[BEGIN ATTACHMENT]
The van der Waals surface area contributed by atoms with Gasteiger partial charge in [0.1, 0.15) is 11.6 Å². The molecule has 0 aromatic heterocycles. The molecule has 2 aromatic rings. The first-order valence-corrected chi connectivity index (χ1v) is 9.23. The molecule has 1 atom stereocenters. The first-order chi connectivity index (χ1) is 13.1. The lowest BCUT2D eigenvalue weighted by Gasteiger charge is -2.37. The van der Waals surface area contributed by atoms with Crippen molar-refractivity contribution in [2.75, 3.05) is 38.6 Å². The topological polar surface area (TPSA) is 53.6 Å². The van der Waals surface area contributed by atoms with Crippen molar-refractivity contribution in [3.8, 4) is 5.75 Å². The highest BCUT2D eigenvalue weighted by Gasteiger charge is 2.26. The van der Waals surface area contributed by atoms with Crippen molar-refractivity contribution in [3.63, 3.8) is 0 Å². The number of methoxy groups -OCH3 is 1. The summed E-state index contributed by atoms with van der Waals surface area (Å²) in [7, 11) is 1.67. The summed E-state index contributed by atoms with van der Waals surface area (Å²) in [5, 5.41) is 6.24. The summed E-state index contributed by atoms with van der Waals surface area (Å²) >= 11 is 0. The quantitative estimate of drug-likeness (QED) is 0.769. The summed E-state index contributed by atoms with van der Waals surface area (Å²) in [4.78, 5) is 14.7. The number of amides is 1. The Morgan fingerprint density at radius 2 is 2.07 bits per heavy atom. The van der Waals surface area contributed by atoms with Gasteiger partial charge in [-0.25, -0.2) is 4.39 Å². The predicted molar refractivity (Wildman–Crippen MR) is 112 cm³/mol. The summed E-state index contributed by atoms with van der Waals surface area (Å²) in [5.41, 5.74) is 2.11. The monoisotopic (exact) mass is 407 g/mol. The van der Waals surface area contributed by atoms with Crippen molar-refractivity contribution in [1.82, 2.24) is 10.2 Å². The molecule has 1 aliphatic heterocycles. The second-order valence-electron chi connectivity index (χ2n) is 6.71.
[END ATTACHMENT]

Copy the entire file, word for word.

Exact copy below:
The van der Waals surface area contributed by atoms with Gasteiger partial charge in [0.1, 0.15) is 11.6 Å². The molecule has 0 aromatic heterocycles. The molecule has 2 aromatic rings. The first-order valence-corrected chi connectivity index (χ1v) is 9.23. The molecule has 1 atom stereocenters. The first-order chi connectivity index (χ1) is 13.1. The lowest BCUT2D eigenvalue weighted by Gasteiger charge is -2.37. The van der Waals surface area contributed by atoms with Crippen molar-refractivity contribution in [2.75, 3.05) is 38.6 Å². The topological polar surface area (TPSA) is 53.6 Å². The van der Waals surface area contributed by atoms with Crippen molar-refractivity contribution in [3.8, 4) is 5.75 Å². The highest BCUT2D eigenvalue weighted by Gasteiger charge is 2.26. The van der Waals surface area contributed by atoms with Crippen molar-refractivity contribution in [3.63, 3.8) is 0 Å². The number of methoxy groups -OCH3 is 1. The summed E-state index contributed by atoms with van der Waals surface area (Å²) in [7, 11) is 1.67. The summed E-state index contributed by atoms with van der Waals surface area (Å²) in [5, 5.41) is 6.24. The summed E-state index contributed by atoms with van der Waals surface area (Å²) >= 11 is 0. The quantitative estimate of drug-likeness (QED) is 0.769. The summed E-state index contributed by atoms with van der Waals surface area (Å²) in [4.78, 5) is 14.7. The number of amides is 1. The Morgan fingerprint density at radius 2 is 2.07 bits per heavy atom. The van der Waals surface area contributed by atoms with Gasteiger partial charge in [-0.25, -0.2) is 4.39 Å². The predicted molar refractivity (Wildman–Crippen MR) is 112 cm³/mol. The summed E-state index contributed by atoms with van der Waals surface area (Å²) in [5.41, 5.74) is 2.11. The monoisotopic (exact) mass is 407 g/mol. The van der Waals surface area contributed by atoms with Crippen molar-refractivity contribution in [1.82, 2.24) is 10.2 Å². The molecule has 1 aliphatic heterocycles. The second-order valence-electron chi connectivity index (χ2n) is 6.71.